NASA relying heavily on cloud to improve innovation

As cloud integration continues to pick up steam among federal agencies, the technology's impact is growing. Departments are increasingly coming to rely on the cloud for a wide range of purposes, from simple email hosting to data storage and beyond.

Arguably the most advanced application of cloud technology in the federal government, though, can be found in NASA. There, scientists and other personnel are using cloud services to develop new, innovative projects, as NextGov recently highlighted. 

NASA's cloud strategy
The news source pointed out several highlights of NASA's cloud-based initiatives. For example, the space agency's Jet Propulsion Laboratory runs numerous sophisticated simulations Amazon Web Services' GovCloud. According to the source, these tests can determine whether or not NASA's Asteroid Retrieval Mission or plans to explore Jupiter's moon, Europa, receive funding.

"All these things require very rapid prototyping, and that's what cloud gives us," Tom Soderstrom, chief technology officer for NASA's JPL, said at the recent re:Invent conference, the source reported. "Cloud is an innovator accelerator."

Soderstrom added that NASA's Mars Curiosity rover feeds millions of data points into the GovCloud in real-time, providing unparalleled insight.

Cloud benefits
As Soderstrom told the news source, cloud integration has not just delivered a new level of performance for NASA's operations – it also provided major cost savings. He pointed out that the recent Mars Curiosity rover mission collected 10 times as much data while being more than 100 times more cost effective than NASA's previous Mars landing mission nine years earlier.

NextGov reported that thanks to cloud computing's affordability, NASA is able to take advantage of technologies that would otherwise prove cost-prohibitive. Most notably, JPL researchers can spin up virtual machines in order to conduct complex model-based engineering simulations.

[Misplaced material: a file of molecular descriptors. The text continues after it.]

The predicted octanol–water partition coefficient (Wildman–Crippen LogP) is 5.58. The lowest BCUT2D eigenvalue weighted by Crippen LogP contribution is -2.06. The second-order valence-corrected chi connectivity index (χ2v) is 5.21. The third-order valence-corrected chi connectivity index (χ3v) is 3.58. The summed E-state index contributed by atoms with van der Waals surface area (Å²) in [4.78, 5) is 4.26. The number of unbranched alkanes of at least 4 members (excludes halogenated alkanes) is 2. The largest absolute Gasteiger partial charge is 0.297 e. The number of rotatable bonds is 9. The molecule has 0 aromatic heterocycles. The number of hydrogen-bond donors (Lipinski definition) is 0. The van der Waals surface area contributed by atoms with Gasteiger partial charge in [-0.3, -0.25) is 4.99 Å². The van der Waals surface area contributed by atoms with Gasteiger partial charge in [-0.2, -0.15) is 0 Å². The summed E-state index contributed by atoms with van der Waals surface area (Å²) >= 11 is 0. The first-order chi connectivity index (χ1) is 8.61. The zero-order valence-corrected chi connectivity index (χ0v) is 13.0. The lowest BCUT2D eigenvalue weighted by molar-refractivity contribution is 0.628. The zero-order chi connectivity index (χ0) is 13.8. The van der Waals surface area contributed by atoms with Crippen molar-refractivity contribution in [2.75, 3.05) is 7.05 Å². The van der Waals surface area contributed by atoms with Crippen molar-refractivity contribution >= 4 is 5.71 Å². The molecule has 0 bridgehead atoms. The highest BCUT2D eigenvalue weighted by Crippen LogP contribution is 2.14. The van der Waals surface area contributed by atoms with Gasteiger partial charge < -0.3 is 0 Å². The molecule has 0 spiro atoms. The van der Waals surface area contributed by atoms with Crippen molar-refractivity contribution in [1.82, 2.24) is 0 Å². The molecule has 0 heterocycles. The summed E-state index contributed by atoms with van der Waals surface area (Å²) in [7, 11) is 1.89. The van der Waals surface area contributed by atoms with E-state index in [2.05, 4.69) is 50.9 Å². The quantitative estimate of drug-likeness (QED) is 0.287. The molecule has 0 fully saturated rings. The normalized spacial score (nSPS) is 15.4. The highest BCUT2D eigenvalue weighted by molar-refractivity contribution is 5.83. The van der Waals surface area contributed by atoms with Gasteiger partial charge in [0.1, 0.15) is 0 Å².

Not only would these operations prove too expensive without the cloud – they would also be extremely time-consuming. Soderstrom told the news source that a single administrator can run a complex model simulation during a single weekend by leveraging the agency's cloud resources. If relying on a traditional data center, these simulations would likely take months to complete. 

Moving forward
To a significant degree, NASA's experience with the cloud is indicative of cloud trends within the broader federal government. Agencies begin by embracing the cloud in a limited capacity, then move on to more widespread adoption. The benefits accrue and expand, making the cloud an invaluable resource for every department.

However, there are caveats that must be accounted for. As cloud operations expand, the number of employees using these resources grows. While this will increase the potential value offered by the technology, it also increases the potential for cybersecurity incidents to occur. After all, human error is the single most common cause of data breaches for countless organizations. And the cloud, while not exactly new, is still relatively unfamiliar to many federal workers.

This means that government agencies must take steps to ensure that workers understand best practices and follow cybersecurity guidelines as they use cloud services more frequently and in new ways.

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